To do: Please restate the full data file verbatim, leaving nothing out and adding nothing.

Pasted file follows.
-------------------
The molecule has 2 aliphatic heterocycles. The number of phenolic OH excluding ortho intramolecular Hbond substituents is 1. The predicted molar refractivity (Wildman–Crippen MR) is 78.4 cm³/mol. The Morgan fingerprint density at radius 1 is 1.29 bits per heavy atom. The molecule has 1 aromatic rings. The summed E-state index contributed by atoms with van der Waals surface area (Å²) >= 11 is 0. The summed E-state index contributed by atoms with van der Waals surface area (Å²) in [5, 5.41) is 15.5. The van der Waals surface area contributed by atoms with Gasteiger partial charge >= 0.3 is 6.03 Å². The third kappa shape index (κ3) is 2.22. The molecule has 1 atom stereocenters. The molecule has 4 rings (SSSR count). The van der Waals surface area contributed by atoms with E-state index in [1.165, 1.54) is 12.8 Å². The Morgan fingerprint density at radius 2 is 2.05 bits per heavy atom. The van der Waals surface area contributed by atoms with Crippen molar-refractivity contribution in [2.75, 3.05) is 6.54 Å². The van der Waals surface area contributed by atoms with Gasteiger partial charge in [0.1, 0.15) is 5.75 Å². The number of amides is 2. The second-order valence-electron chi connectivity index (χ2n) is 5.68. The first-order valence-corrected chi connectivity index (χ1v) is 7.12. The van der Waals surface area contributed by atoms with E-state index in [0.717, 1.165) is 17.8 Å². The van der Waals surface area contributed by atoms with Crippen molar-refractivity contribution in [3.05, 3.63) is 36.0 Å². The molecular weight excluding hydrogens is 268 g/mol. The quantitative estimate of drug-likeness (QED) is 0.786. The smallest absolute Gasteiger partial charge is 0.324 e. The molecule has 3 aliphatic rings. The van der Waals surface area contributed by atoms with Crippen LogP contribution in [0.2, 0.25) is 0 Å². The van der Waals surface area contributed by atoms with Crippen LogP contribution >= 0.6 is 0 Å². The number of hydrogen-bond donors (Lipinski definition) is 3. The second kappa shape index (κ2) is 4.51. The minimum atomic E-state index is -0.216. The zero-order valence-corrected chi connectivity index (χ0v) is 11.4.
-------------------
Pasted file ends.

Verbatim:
The molecule has 2 aliphatic heterocycles. The number of phenolic OH excluding ortho intramolecular Hbond substituents is 1. The predicted molar refractivity (Wildman–Crippen MR) is 78.4 cm³/mol. The Morgan fingerprint density at radius 1 is 1.29 bits per heavy atom. The molecule has 1 aromatic rings. The summed E-state index contributed by atoms with van der Waals surface area (Å²) >= 11 is 0. The summed E-state index contributed by atoms with van der Waals surface area (Å²) in [5, 5.41) is 15.5. The van der Waals surface area contributed by atoms with Gasteiger partial charge >= 0.3 is 6.03 Å². The third kappa shape index (κ3) is 2.22. The molecule has 1 atom stereocenters. The molecule has 4 rings (SSSR count). The van der Waals surface area contributed by atoms with E-state index in [1.165, 1.54) is 12.8 Å². The Morgan fingerprint density at radius 2 is 2.05 bits per heavy atom. The van der Waals surface area contributed by atoms with Crippen molar-refractivity contribution in [2.75, 3.05) is 6.54 Å². The van der Waals surface area contributed by atoms with Gasteiger partial charge in [0.1, 0.15) is 5.75 Å². The number of amides is 2. The second-order valence-electron chi connectivity index (χ2n) is 5.68. The first-order valence-corrected chi connectivity index (χ1v) is 7.12. The van der Waals surface area contributed by atoms with E-state index in [0.717, 1.165) is 17.8 Å². The van der Waals surface area contributed by atoms with Crippen molar-refractivity contribution in [3.05, 3.63) is 36.0 Å². The molecular weight excluding hydrogens is 268 g/mol. The quantitative estimate of drug-likeness (QED) is 0.786. The smallest absolute Gasteiger partial charge is 0.324 e. The molecule has 3 aliphatic rings. The van der Waals surface area contributed by atoms with Crippen LogP contribution in [0.2, 0.25) is 0 Å². The van der Waals surface area contributed by atoms with Crippen LogP contribution >= 0.6 is 0 Å². The number of hydrogen-bond donors (Lipinski definition) is 3. The second kappa shape index (κ2) is 4.51. The minimum atomic E-state index is -0.216. The zero-order valence-corrected chi connectivity index (χ0v) is 11.4.